A New Path: Outcome-Based Compliance
I bought a car last spring that was rated 29 mpg highway. Now conventional wisdom is a new car will never actually achieve the performance rating given. Those numbers are for comparison only and “actual mileage may vary.”
So imagine my surprise when, after returning from a road trip this summer over which my average speed exceeded 50 mph, I learned that my gas mileage for that trip had exceeded the 29 mpg rating. My actual mileage was 29.2 mpg.
Now, if I hadn’t actually received the 29 mpg I would not have any recourse. I might have taken the car back to the dealer and at best perhaps received a tune up. But I certainly would not have been able to return the car or require one that did meet the 29 mpg target.
The same is typically true with regards to the energy performance of buildings. Typically energy conservation codes provide two methods for complying with that code–a prescriptive method and a performance method. Both methods are based upon a goal of not using more than a certain amount of nonrenewable energy per square foot of building, over a certain time period. The prescriptive method tells the builder exactly how to build the building to achieve compliance, and the performance method permits the builder to vary from the prescriptive design, as long as the estimated energy usage under the proposed design does not exceed that of a standard building built according to the prescriptive method.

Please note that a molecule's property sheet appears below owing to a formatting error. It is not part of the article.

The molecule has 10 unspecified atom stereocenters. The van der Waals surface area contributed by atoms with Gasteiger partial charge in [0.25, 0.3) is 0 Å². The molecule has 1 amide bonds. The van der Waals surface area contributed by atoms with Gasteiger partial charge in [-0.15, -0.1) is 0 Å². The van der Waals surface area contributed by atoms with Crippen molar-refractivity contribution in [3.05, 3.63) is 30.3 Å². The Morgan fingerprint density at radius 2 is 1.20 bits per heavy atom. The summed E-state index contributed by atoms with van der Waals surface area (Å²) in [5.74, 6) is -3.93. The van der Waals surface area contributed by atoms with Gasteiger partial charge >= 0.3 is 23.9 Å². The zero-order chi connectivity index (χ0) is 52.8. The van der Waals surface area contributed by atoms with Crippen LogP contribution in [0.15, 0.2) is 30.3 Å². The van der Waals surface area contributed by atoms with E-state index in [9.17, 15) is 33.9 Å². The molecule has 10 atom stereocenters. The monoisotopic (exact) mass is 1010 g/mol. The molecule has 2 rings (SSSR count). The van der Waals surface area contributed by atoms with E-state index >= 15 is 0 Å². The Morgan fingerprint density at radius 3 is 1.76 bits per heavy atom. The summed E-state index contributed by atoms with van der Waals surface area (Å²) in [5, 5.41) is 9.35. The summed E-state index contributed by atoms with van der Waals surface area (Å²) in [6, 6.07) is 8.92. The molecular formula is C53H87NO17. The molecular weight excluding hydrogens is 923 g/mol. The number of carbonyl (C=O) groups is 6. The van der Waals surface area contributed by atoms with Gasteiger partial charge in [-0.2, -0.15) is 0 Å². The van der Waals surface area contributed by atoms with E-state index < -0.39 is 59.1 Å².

In either case, there are no provisions to review and evaluate the actual energy usage of the building after it has been built. The actual outcome of the building’s energy use is not evaluated.
ICC's Green Code
The latest draft (PV2) of the International Code Council's International Green Construction Code, however, will include an outcome-based compliance path as an alternate to the prescriptive and performance based design for energy efficiency currently used by other energy conservation codes. It will also limit use of the prescriptive path to buildings that are under 25,000 square feet.
When a building is built using the new outcome compliance path, it is to be designed, constructed, commissioned, operated and maintained to limit peak net energy demand during the building’s anticipated peak consumption period, and direct and indirect CO2 emissions, so as not to exceed targets that have been chosen by the jurisdiction. These targets are to vary by occupancy, so that a different target might be selected, for example, for an office building in comparison to a factory or storage building.
The intent of this is to ensure that the actual energy usage of the building does not vary from the originally intended target of the relevant energy conservation code. The need for this is obvious. Anytime one makes a decision to proceed with a plan, they need to weigh the estimated cost versus potential benefit. And if it is found that the cost is too great, they do not proceed. If they do proceed, once the plan is in place they need to evaluate the outcome. Was the cost within its estimated range? Has the benefit received been consistent with what was hoped for?
If not, then perhaps they need to go back and make some changes. Perhaps the plan can still work, it just needs some tweaking?